In Sunday’s gospel lesson God lets us know in no uncertain terms that the beloved Son is none other than the one who whose ministry fails spectacularly with his arrest, his followers’ desertion and his cruel execution. Everyone Jesus healed eventually died of something else. His preaching was misunderstood by most, ignored by many and opposed by some. It doesn’t always seem that Jesus left us with much and often it seems we have very little to offer the world or each other. Our world’s wounds are so very deep and our efforts so very frail. I think about that as I walk the beaches of Cape Cod picking up discarded bottles, plastic bags and deflated balloons-even as Australian forests burn, the polar ice fields melt and my government opens up the regulatory floodgates to pollutants we have spent forty years cleaning up. I wonder as I peel carrots for our town’s community walk in dinner what real world effect I can possibly have on the looming threat of global famine. Most days it seems as though our acts of kindness and mercy amount to little more than a thimble full of water thrown at a raging wild fie. As in the words of the poet, it often seems as though we have little more to offer than a frail opportunity, a mere chance for a better tomorrow in some small corner of the planet.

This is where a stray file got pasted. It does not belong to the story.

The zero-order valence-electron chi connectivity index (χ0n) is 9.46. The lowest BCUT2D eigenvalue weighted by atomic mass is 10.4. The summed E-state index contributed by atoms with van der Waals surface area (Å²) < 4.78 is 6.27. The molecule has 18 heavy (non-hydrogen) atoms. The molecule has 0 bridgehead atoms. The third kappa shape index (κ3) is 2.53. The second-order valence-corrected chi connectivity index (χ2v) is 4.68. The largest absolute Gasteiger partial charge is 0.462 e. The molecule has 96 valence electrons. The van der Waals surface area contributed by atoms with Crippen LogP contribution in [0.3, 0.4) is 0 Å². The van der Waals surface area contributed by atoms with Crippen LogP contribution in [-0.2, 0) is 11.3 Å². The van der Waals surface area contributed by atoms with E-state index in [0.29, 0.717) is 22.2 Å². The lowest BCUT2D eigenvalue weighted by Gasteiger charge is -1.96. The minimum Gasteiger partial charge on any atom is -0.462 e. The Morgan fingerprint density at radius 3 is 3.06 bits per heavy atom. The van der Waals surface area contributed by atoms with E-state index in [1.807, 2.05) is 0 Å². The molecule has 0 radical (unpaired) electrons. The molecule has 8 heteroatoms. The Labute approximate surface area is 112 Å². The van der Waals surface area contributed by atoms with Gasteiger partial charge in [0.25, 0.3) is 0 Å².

In the weeks to come, Jesus will let us know in no uncertain terms that his followers can expect nothing less than what he himself experiences. Yet because God raised up the crucified one who staked his life on a kingdom of which we can catch only fleeting glimpses, disciples of Jesus persist with living into that kingdom, as futile and ineffectual as that might seem. They know that they are part of something bigger than themselves. For them, as for Jesus, God’s reign is more real than the “political realities” that constrain the workings of nation states. God in God’s limitless compassion and generosity, takes up our little offerings of kindness and mercy and puts them to work in God’s undying mission to redeem and make new God’s creation.

Live and Let Live

It must have been born out of time,
that wasp I saw fly across the room,
startled evidently when the clock began to chime.
Cooped up indoors it would surely expire
from hunger, thirst, or a swift blow with the newspaper
wielded by my mother-in-law in her ire.
Outside on this cold December night
it stood hardly a better chance,
the dead grass and flowers being shrouded in icy white.
No friend of these creatures am I,
having known their venomous sting,their malicious humming in the sky.
To this one misplaced stranger, though,
I felt a certain kinship, a bond between myself
and this insect, my natural foe.
Desperately, I hoped he would survive,
yet knew the odds were stacked against him
and could not imagine how he’d stay alive.
I opened the window and let him fly.
He disappeared into the black of night.
The wind gave fourth a mournful cry.
So often it seems the most we have to give
is a lottery ticket, a quarter to the homeless beggar,
the hope, the possibility, the mere chance to live.

Source: Anonymous